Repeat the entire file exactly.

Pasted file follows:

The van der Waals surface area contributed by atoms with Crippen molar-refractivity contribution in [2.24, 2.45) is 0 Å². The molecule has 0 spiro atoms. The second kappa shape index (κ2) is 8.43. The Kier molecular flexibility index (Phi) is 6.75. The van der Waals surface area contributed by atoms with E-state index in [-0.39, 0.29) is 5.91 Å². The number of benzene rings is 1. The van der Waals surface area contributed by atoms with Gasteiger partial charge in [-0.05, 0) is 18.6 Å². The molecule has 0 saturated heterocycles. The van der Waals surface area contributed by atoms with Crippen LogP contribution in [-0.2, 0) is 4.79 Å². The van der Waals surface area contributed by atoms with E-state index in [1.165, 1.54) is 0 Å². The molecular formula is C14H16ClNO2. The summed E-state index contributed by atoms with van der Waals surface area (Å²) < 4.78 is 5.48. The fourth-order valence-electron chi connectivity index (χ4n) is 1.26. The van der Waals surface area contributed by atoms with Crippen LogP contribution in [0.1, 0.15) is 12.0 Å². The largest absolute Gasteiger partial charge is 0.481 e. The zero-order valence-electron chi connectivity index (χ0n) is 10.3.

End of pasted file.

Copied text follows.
The van der Waals surface area contributed by atoms with Crippen molar-refractivity contribution in [2.24, 2.45) is 0 Å². The molecule has 0 spiro atoms. The second kappa shape index (κ2) is 8.43. The Kier molecular flexibility index (Phi) is 6.75. The van der Waals surface area contributed by atoms with E-state index in [-0.39, 0.29) is 5.91 Å². The number of benzene rings is 1. The van der Waals surface area contributed by atoms with Gasteiger partial charge in [-0.05, 0) is 18.6 Å². The molecule has 0 saturated heterocycles. The van der Waals surface area contributed by atoms with Crippen LogP contribution in [-0.2, 0) is 4.79 Å². The van der Waals surface area contributed by atoms with E-state index in [1.165, 1.54) is 0 Å². The molecular formula is C14H16ClNO2. The summed E-state index contributed by atoms with van der Waals surface area (Å²) < 4.78 is 5.48. The fourth-order valence-electron chi connectivity index (χ4n) is 1.26. The van der Waals surface area contributed by atoms with Crippen LogP contribution in [0.1, 0.15) is 12.0 Å². The largest absolute Gasteiger partial charge is 0.481 e. The zero-order valence-electron chi connectivity index (χ0n) is 10.3.